I am sure you are a very prolific web developer and love to know more and more about development standards. I share the same with you then. I too love to code and build awesome working structures on the internet. But what if some small details are letting you down? MySQL is obviously your favorite but it happens to ditch at times as well. The ditch however does not come in any way from the MySQL code or syntax; it comes in your code. So, in this article I’ll discuss some of the lesser known facts about MySQL DATETIME that some developers might have overlooked in the MySQL manual.
Common date errors that stick around often
Common date errors stick out very prominently. By this I mean that you might not be able to figure out why it is happening but it will give a huge blow to your program. In my article PHP-MySQL date format, I have demonstrated how you can compose a date in PHP for use in SQL. If you compose a time like this “10:39:12” and try to store it in a MySQL field with data type DATE. Any idea what happens? Your database stores a value “0000-00-00” for you.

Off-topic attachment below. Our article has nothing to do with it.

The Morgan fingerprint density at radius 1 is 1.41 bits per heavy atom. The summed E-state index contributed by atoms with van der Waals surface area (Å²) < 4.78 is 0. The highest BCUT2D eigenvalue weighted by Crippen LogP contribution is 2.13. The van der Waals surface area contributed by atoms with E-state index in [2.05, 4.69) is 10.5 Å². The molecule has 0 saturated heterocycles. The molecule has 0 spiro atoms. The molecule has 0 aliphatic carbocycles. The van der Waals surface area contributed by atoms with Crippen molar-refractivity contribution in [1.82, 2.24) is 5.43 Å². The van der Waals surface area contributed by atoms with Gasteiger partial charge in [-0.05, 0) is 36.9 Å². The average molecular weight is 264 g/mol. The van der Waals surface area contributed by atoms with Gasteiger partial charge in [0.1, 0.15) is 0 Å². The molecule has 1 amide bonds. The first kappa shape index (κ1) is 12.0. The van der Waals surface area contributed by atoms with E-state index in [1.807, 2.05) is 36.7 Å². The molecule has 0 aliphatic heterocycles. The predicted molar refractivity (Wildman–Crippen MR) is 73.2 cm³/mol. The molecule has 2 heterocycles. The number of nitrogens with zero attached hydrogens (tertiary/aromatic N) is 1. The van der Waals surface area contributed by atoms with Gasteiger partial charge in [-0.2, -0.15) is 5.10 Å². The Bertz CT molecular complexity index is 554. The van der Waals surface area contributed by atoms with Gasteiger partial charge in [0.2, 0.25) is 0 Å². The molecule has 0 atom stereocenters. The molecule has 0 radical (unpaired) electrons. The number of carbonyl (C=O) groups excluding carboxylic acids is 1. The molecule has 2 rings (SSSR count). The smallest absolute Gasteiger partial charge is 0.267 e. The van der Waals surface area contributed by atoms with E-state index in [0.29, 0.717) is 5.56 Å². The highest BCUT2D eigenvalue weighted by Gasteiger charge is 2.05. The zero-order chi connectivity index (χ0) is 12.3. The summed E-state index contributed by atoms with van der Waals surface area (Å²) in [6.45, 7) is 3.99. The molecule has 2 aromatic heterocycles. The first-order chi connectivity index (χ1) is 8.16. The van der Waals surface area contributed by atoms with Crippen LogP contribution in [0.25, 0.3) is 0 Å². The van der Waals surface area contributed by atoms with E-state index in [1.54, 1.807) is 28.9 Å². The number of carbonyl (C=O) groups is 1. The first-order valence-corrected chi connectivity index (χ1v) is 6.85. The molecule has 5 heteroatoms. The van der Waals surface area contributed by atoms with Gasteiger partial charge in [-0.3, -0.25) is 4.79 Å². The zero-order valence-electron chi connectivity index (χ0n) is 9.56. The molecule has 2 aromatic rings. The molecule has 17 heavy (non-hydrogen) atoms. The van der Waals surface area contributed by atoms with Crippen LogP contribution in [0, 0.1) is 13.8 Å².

Now, let us see why this happens. MySQL allows you to send date value as string and there you can separate month, year etc. with any delimiter. So, when you submit the above data to the database the value is treated as date components and they are changed to “0000-00-00” because the value 39 does not symbolize month value. This is one among many common date errors.
Servers normally want you to provide the month and date values perfectly. Unless you do this, it’s a rule violation and they penalize you. You again get a “0000-00-00” stored in your database. Dates such as “2013-02-30” are considered invalid. You just can supply any arbitrary value between 1-12 and 1-31. The server monitors the data sensibly.
Common date errors – some more
TIMESTAMP in MySQL also has some specific error criterion. Whenever you feed in value to a TIMESTAMP field in the database, remember this that TIMESTAMP does not allow the day and month values to be zero when a new record is being added. You would only see these two fields zero when the whole value is nil – “0000-00-00 00:00:00”.
Year values when mentioned in two digits cause an ambiguity for the MySQL server. So, they have a technique of their own to solve two digit year value issues. Whenever they encounter a two digit value, if the value is more than 0 and less than 69 it changes to 20s (suppose 13 is supplied, it changes to 2013). Otherwise it changes to19s (so for 70 it becomes 1970).
These errors are very common and they are the basic components of MySQL debugging. So, always keep these handy while you code. For more information on MySQL dates and date data types you can try reading Working with MySQL date type.